Equal Protection Isn't Equal Protection Unless It Equally Protects

Commentary on the decision of the California Supreme Court to grant legal standing to the proponents of Proposition 8 to appeal the 2010 judgment invalidating it.

The California Supreme Court ruling giving legal standing to an unelected, unappointed mob committed to taking away fundamental rights from LGBT Californians was a disappointment. But more important than the decision giving supporters of marriage discrimination the right to appeal is the decision they're appealing. And that decision is Judge Walker's ruling that taking fundamental rights away from equally protected American citizens is fundamentally unconstitutional.

Because what is at stake in the Proposition 8 challenge is not just the future of marriage for some Californians but the history of fundamental values for all Americans.

Are we a nation conceived in liberty and dedicated to the proposition that all -- not just some -- are created equal? Do we believe that equal protection isn't equal protection unless it equally protects all Americans? And is it fundamentally unconstitutional to put the fundamental rights of American citizens up to a "majority rules" vote?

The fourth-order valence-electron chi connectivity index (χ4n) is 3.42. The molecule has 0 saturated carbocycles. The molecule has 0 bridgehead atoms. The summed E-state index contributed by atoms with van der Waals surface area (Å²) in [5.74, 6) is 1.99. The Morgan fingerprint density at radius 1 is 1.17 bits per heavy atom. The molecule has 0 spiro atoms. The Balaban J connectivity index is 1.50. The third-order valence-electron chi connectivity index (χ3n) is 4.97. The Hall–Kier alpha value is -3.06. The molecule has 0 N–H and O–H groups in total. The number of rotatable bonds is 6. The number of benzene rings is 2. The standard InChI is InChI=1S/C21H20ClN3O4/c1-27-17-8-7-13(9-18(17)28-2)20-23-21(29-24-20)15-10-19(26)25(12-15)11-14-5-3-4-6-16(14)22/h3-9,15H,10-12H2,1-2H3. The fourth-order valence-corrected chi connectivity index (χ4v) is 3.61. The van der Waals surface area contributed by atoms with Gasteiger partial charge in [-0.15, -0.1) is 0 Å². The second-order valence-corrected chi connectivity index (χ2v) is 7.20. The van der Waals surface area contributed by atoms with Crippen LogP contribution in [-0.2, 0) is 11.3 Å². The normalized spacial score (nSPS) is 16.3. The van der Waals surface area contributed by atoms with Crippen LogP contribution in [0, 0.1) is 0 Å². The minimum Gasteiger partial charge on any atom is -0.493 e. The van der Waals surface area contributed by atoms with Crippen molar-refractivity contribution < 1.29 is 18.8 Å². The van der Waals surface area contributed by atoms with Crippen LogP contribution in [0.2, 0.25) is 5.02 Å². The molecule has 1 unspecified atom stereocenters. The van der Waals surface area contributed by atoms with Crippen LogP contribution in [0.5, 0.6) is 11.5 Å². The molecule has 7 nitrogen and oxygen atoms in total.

Judge Walker answered those questions when he ruled Proposition 8 unconstitutional in August 2010. And Judge Walker was right. It is time to put Prop 8 in the dustbin of history along with DADT and become the nation we say we are -- to make liberty and justice for all a reality and not just a pledge.

And as a priest and pastor, let me be perfectly clear: the issue before the courts isn't whether God equally blesses same-sex marriage; the issue is whether the Constitution equally protects them. And the answer -- in alignment with the traditional American values of democracy, not "mob-ocracy" -- must be a resounding yes!